3. Answer by Dave Grabel: Use Agile if it solves a problem. What is the motivation? If it’s the latest buzz word and thats why you want to do it, then don’t do it.

Question: Does Agile make sense for projects without a major customer facing component?

  1. Answer by Pam Johnson: Yes. Customers are whomever you’re doing the work for. Can be internal.

Question: How do you get team members to work outside their primary skillset to enable swarming?

  1. Answer by Susan Block: Very hard to do, but try leveraging a bonus criteria for team members who are stepping outside their role. Give a carrot of promotion or rewards as a motivator. But also, have a Product Owner not move a card until other people pick up the work. (Interesting example)
  2. Answer by Pam Johnson: Challenge your team to go beyond. Pick up the hard projects and blow away peoples expectations.
  3. Answer by Jane Shellum: Build in an expectation that team members should have blurred roles. It’s everybody’s problem, everybody’s challenge, hire people that work that way.
  4. Answer by Manoj Vadakkan: Define the the projects goals and have people work towards those goals. People will have to pick up extra roles to get it done. Put project radiators on the wall and ask for help. Tell people they need to help to get it done to make the iteration.

Question: Does the business have to colocate with the development team?

  1. Answer by Susan Block: If not full time colocation, there has to be a full commitment by the business to be there consistently. If you can’t, try moving yourself to the business. You don’t realize how important the relationship building is until you’re all together.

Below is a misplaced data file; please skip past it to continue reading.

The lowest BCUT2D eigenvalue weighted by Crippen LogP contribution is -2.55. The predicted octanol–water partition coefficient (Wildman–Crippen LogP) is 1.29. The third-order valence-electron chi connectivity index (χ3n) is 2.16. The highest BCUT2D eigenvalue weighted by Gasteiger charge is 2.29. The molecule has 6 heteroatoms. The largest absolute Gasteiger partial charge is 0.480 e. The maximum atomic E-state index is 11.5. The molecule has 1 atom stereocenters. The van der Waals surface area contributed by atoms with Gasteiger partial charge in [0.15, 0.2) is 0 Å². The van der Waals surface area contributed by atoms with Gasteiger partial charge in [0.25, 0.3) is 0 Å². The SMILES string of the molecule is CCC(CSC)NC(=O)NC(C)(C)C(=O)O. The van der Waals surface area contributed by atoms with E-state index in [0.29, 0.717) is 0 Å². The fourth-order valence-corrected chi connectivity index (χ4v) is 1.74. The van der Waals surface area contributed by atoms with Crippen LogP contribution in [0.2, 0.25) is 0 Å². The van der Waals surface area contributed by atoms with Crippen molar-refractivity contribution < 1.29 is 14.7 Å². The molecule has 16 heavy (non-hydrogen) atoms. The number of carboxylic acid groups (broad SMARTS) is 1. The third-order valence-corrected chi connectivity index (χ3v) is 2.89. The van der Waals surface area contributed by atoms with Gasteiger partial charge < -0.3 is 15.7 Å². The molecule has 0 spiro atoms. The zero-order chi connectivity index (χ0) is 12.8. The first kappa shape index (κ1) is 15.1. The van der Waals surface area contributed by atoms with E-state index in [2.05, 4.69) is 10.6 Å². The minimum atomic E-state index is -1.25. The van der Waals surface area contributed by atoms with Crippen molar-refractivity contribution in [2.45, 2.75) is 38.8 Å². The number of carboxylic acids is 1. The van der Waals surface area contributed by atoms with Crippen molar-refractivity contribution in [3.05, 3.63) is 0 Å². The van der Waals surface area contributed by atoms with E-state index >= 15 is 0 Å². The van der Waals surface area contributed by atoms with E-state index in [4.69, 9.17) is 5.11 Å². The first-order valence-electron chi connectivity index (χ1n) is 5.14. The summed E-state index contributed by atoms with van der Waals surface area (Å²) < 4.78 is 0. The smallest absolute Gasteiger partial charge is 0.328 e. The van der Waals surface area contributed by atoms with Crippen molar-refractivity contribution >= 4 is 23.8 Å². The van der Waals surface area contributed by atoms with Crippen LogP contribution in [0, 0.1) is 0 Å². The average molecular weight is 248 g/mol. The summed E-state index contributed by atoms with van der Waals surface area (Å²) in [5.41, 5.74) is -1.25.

2. Answer by Janet Bartz: Shadow the business people. My personal view is you have to have the business people with IT. It’s so much more powerful. You can feel that somethings different where we are. It’s tangible. Forget the throw-it-over-the-fence mentality.
  3. Answer by Dave Grabel: Our lead developer met with the business and wore a path between his desk and the business. It worked.

Question: Executive support and Agile. What actions would you recommend for teams who want to move to Agile but don’t have the support of upper management?

  1. Answer by Manoj Vadakkan: Ask the business the question of why they want to go Agile and what are the reasons?
  2. Answer by Dave Grabel: Start small, create predictability, success breeds success. Give visibility up the chain that Agile works.

Question: What kinds of IT software initiatives are not Agile-appropriate?

  1. Answer by Susan Block: Support issues and infrastructure projects that are cut and dry.
  2. Answer by Janet Bartz: Try using Agile on something. If something makes sense, then try it out. Don’t follow the methodology religiously, some techniques make a lot of sense some don’t work. We don’t try to be Agile. We try to deliver value. Many of those were Agile.
  3. Answer by Dave Grabel: Embedded systems often were thought of as anti-Agile. If you can be successful in embedded systems using Agile, then you can use Agile for anything. It’s not the project, but the organizational culture. If your culture doesn’t support collaboration and Agile practices then you have to focus on that first.

Question: How do you get the business to let go of big business requirements documents?

  1. Answer by Jane Shellum: Nobody likes fat requirements documents. They come out of fear of not having all your bases covered. Easy to let go once you understand how Agile works. No such thing as scope creep. Scope change. Then prioritize the total list.
  2. Answer by Manoj Vadakkan: The key is the trust. Build the trust and then you can lose the heavy requirements documents.
  3. Answer by Susan Block: Make sure that you demonstrate the business context and understanding and you won’t need the business document.

Author: peter

Peter Saddington is an Organizational Scientist and Certified Scrum Trainer. You can find him at AgileforAll.com